The Tears of the Rajas is a shocking peek into our colonial past, its meandering pages making you wonder at the British Empire’s ‘terrible imperial thirst’ for goodies of the east
The Tears of the Rajas
Simon & Schuster
Bentinck Street, Minto Park, Wellesley Square, Victoria Memorial… Calcutta’s (now Kolkata) ties with its British past still live in its monuments and roads, its nooks and crannies, its history. So Ferdinand Mount’s exhaustive retelling of the British in India—covering a century, from 1805 up to 1905, and seen through the eyes of his ancestors, the Lows of Clatto, Scotland—takes us back to a time when Lord Bentinck, Lord Minto, Lord Wellesley et al were the masters.
The introduction of The Tears of the Rajas is a story in itself. Mount tells us that his great aunt Ursie had written a book (published in 1936) about the Lows in India called Fifty Years with John Company. The book was written from the letters of an officer in the East India Company, General Sir John Low of Clatto, Fife, 1822-1858. It remained unread on the family’s bookshelf primarily because, recalls Mount, the subject of the British Empire in India was unmentionable. “The memory of it was a huge embarrassment, a chapter in our island history we wanted to skip,” he writes.
But then in 2010, The Sunday Times published an article, tying the piece with British Prime Minister David Cameron’s visit to India, saying the Prime Minister’s ancestors had helped put down the Sepoy Mutiny of 1857. Cameron and Mount are related, and Mount realised the source of the article was the book written by his great aunt Ursie. So Mount read the book and more, realising that almost two dozen members of his extended family, including the Lows, Shakespears and Thackerays (yes, the writer William Makepeace Thackeray), had worked for the British Empire in the Indian subcontinent for a century. Happily for us, Mount then wrote this sweeping saga of the Empire’s ambitions and how that affected one and all.
As Mount unravelled his own family’s past—for over 100 years, they “fought and collected taxes and dispensed justice and scolded maharajas and married and gave birth and died, from Madras and the Deccan in the south to the foothills of the Himalayas and the Hindu Kush, from the deserts of Rajasthan to the swamps of east Bengal”—he wove their stories into the East India Company and British history, giving us more than a glimpse of how the British actually came to rule over India.
Through the lives of the Lows, particularly John Low and his wife Augusta, and the others, we learn of the dramatic incidents that occurred in the 19th and 20th centuries: the massacre at Vellore, the conquest of Java, the incidents at Oudh, the troubles in Afghanistan and so forth. While in Lucknow as a Resident (highest-ranking British official), John Low wrote to Sir William Hay Macnaghten, secretary to Lord William Bentinck, saying, “if it shall become necessary to interfere at all in the interior management of Oudh, while the present King is on the throne, the interference must be far more complete.” Low argued that for more than 30 years, the reigning family of Oudh had given essential aid to Britain in times of need, and so if the British took the entire management in their hands, “the act will be generally considered… as nothing short of usurpation. Their natural hatred of us will be vastly increased not only in Oudh but also in some parts of our own provinces.” This was a ‘deep-felt’ warning and, as Mount writes, Low’s opinion not just about Oudh, but about the whole British situation in India. But then again, Low was a seasoned British soldier and this high ground would be abandoned. The boy-king deposed, leading to the Sepoy Mutiny.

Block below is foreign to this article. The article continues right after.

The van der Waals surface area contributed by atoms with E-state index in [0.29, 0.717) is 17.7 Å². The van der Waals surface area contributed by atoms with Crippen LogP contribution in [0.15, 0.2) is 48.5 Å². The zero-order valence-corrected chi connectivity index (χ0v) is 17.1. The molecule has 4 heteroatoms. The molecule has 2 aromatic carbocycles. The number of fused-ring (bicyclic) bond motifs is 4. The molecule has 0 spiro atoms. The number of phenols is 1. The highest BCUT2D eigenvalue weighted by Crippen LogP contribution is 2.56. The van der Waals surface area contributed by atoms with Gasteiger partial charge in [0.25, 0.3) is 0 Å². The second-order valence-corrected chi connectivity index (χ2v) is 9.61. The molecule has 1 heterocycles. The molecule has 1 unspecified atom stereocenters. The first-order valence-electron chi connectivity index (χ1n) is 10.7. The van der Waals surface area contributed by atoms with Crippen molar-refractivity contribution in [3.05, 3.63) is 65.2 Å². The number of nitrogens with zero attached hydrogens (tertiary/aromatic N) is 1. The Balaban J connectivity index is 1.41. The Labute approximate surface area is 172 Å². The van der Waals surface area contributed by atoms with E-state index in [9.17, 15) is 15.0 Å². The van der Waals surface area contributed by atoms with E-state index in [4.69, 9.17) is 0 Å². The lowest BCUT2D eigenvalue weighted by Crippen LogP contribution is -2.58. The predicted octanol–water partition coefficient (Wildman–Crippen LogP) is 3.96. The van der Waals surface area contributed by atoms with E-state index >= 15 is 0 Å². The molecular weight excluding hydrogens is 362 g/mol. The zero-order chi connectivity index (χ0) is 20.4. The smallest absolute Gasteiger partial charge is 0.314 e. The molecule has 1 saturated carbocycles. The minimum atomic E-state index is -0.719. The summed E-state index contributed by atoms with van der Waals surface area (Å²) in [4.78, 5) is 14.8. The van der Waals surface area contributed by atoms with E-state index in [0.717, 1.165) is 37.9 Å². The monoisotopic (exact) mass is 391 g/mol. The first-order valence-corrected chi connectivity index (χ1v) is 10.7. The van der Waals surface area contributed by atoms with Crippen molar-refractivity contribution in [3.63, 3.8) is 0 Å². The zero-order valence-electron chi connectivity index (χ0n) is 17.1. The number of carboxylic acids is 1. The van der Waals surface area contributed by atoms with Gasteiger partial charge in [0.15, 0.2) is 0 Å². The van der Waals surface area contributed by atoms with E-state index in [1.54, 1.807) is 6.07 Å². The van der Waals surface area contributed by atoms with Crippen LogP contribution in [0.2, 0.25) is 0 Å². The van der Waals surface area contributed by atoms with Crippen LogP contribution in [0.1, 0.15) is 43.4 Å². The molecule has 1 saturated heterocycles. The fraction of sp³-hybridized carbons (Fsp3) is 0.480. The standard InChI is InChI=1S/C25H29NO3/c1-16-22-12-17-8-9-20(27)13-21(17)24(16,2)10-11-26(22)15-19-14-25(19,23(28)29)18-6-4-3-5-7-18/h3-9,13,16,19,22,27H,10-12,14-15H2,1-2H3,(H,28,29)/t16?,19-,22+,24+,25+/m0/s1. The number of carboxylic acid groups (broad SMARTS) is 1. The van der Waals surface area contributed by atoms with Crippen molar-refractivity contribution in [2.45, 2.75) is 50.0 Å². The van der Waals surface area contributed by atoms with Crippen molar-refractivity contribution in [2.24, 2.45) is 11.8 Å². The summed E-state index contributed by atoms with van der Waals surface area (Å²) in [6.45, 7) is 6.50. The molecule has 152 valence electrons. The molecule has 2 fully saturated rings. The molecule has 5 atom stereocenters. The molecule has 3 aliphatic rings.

Apart from showing us the strangeness of it all—the Lows’ life in the palaces and camps, the rides through the dust of the plains to a semblance of happiness in the cool hills—Mount also highlights some of the double standards at play. For instance, a mutiny—and there were plenty leading up to the Sepoy Mutiny of 1857—by natives in 1806 was put down severely, while one by the British (yes, there was that too) in 1809 was handled much less harshly.
The Tears of the Rajas is a shocking peek into our colonial past. Even the meandering pages on the many battles the British fought in the subcontinent and beyond make you wonder at their ‘terrible imperial thirst’ for goodies of the east.
Sudipta Datta is a freelancer